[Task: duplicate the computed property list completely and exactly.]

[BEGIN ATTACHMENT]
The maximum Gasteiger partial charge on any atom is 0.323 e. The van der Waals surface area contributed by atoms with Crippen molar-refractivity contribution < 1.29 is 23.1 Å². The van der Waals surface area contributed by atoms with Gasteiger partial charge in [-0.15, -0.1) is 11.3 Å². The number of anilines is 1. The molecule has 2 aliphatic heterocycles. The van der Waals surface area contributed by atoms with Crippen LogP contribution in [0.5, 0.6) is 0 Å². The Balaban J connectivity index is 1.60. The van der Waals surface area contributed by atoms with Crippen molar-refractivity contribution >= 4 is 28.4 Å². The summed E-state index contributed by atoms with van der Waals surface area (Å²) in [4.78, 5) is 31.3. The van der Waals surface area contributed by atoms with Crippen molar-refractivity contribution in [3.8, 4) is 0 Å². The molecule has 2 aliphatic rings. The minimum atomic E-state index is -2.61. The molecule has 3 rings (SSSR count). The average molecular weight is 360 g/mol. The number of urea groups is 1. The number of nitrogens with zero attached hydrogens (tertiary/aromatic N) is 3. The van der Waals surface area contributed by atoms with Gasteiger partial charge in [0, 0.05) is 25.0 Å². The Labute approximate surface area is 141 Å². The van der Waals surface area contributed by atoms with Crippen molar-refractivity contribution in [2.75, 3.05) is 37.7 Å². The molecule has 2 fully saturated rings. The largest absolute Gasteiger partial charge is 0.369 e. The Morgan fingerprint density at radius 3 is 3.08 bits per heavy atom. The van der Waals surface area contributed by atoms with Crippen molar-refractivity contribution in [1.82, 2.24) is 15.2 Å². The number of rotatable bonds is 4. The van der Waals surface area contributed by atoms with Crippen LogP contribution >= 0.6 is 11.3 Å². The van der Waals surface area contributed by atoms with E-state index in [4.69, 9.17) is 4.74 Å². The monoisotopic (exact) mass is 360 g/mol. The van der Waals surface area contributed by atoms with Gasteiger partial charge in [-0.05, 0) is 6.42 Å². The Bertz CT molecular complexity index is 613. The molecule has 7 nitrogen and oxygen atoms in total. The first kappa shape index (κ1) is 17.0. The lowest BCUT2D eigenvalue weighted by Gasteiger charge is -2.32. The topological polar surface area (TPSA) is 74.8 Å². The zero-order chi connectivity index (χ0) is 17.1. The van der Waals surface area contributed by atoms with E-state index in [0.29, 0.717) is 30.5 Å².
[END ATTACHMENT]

The maximum Gasteiger partial charge on any atom is 0.323 e. The van der Waals surface area contributed by atoms with Crippen molar-refractivity contribution < 1.29 is 23.1 Å². The van der Waals surface area contributed by atoms with Gasteiger partial charge in [-0.15, -0.1) is 11.3 Å². The number of anilines is 1. The molecule has 2 aliphatic heterocycles. The van der Waals surface area contributed by atoms with Crippen LogP contribution in [0.5, 0.6) is 0 Å². The Balaban J connectivity index is 1.60. The van der Waals surface area contributed by atoms with Crippen molar-refractivity contribution >= 4 is 28.4 Å². The summed E-state index contributed by atoms with van der Waals surface area (Å²) in [4.78, 5) is 31.3. The van der Waals surface area contributed by atoms with Crippen molar-refractivity contribution in [3.8, 4) is 0 Å². The molecule has 2 aliphatic rings. The minimum atomic E-state index is -2.61. The molecule has 3 rings (SSSR count). The average molecular weight is 360 g/mol. The number of urea groups is 1. The number of nitrogens with zero attached hydrogens (tertiary/aromatic N) is 3. The van der Waals surface area contributed by atoms with Gasteiger partial charge in [0, 0.05) is 25.0 Å². The Labute approximate surface area is 141 Å². The van der Waals surface area contributed by atoms with Crippen molar-refractivity contribution in [2.75, 3.05) is 37.7 Å². The molecule has 2 fully saturated rings. The largest absolute Gasteiger partial charge is 0.369 e. The Morgan fingerprint density at radius 3 is 3.08 bits per heavy atom. The van der Waals surface area contributed by atoms with Crippen molar-refractivity contribution in [1.82, 2.24) is 15.2 Å². The number of rotatable bonds is 4. The van der Waals surface area contributed by atoms with Crippen LogP contribution >= 0.6 is 11.3 Å². The van der Waals surface area contributed by atoms with E-state index in [4.69, 9.17) is 4.74 Å². The monoisotopic (exact) mass is 360 g/mol. The van der Waals surface area contributed by atoms with Gasteiger partial charge in [-0.05, 0) is 6.42 Å². The Bertz CT molecular complexity index is 613. The molecule has 7 nitrogen and oxygen atoms in total. The first kappa shape index (κ1) is 17.0. The lowest BCUT2D eigenvalue weighted by Gasteiger charge is -2.32. The topological polar surface area (TPSA) is 74.8 Å². The zero-order chi connectivity index (χ0) is 17.1. The van der Waals surface area contributed by atoms with E-state index in [0.29, 0.717) is 30.5 Å².